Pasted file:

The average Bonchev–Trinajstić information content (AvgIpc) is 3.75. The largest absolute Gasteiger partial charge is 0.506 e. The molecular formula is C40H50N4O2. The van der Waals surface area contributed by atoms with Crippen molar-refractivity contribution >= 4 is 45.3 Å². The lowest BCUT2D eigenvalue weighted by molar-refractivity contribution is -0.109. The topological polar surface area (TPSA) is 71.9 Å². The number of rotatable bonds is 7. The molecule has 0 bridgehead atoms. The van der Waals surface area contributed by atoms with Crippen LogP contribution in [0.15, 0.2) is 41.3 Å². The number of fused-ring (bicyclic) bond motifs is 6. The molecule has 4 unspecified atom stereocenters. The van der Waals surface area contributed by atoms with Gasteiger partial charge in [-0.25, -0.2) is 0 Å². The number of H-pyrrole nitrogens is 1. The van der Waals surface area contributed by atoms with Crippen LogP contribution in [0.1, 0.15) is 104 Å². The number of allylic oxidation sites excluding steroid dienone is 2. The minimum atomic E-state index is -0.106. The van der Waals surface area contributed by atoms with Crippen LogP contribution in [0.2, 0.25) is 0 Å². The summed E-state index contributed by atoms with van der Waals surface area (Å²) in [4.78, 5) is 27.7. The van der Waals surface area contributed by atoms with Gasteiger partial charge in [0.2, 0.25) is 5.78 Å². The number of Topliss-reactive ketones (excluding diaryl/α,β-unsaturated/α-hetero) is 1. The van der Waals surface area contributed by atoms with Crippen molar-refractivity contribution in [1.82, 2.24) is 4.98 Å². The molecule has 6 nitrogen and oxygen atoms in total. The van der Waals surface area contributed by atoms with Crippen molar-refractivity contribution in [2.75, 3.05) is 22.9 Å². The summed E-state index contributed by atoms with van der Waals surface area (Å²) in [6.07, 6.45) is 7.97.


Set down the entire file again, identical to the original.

The average Bonchev–Trinajstić information content (AvgIpc) is 3.75. The largest absolute Gasteiger partial charge is 0.506 e. The molecular formula is C40H50N4O2. The van der Waals surface area contributed by atoms with Crippen molar-refractivity contribution >= 4 is 45.3 Å². The lowest BCUT2D eigenvalue weighted by molar-refractivity contribution is -0.109. The topological polar surface area (TPSA) is 71.9 Å². The number of rotatable bonds is 7. The molecule has 0 bridgehead atoms. The van der Waals surface area contributed by atoms with Crippen LogP contribution in [0.15, 0.2) is 41.3 Å². The number of fused-ring (bicyclic) bond motifs is 6. The molecule has 4 unspecified atom stereocenters. The van der Waals surface area contributed by atoms with Gasteiger partial charge in [-0.25, -0.2) is 0 Å². The number of H-pyrrole nitrogens is 1. The van der Waals surface area contributed by atoms with Crippen LogP contribution in [0.1, 0.15) is 104 Å². The number of allylic oxidation sites excluding steroid dienone is 2. The minimum atomic E-state index is -0.106. The van der Waals surface area contributed by atoms with Crippen LogP contribution in [0.2, 0.25) is 0 Å². The summed E-state index contributed by atoms with van der Waals surface area (Å²) in [4.78, 5) is 27.7. The van der Waals surface area contributed by atoms with Gasteiger partial charge in [0.2, 0.25) is 5.78 Å². The number of Topliss-reactive ketones (excluding diaryl/α,β-unsaturated/α-hetero) is 1. The van der Waals surface area contributed by atoms with Crippen molar-refractivity contribution in [1.82, 2.24) is 4.98 Å². The molecule has 6 nitrogen and oxygen atoms in total. The van der Waals surface area contributed by atoms with Crippen molar-refractivity contribution in [2.75, 3.05) is 22.9 Å². The summed E-state index contributed by atoms with van der Waals surface area (Å²) in [6.07, 6.45) is 7.97.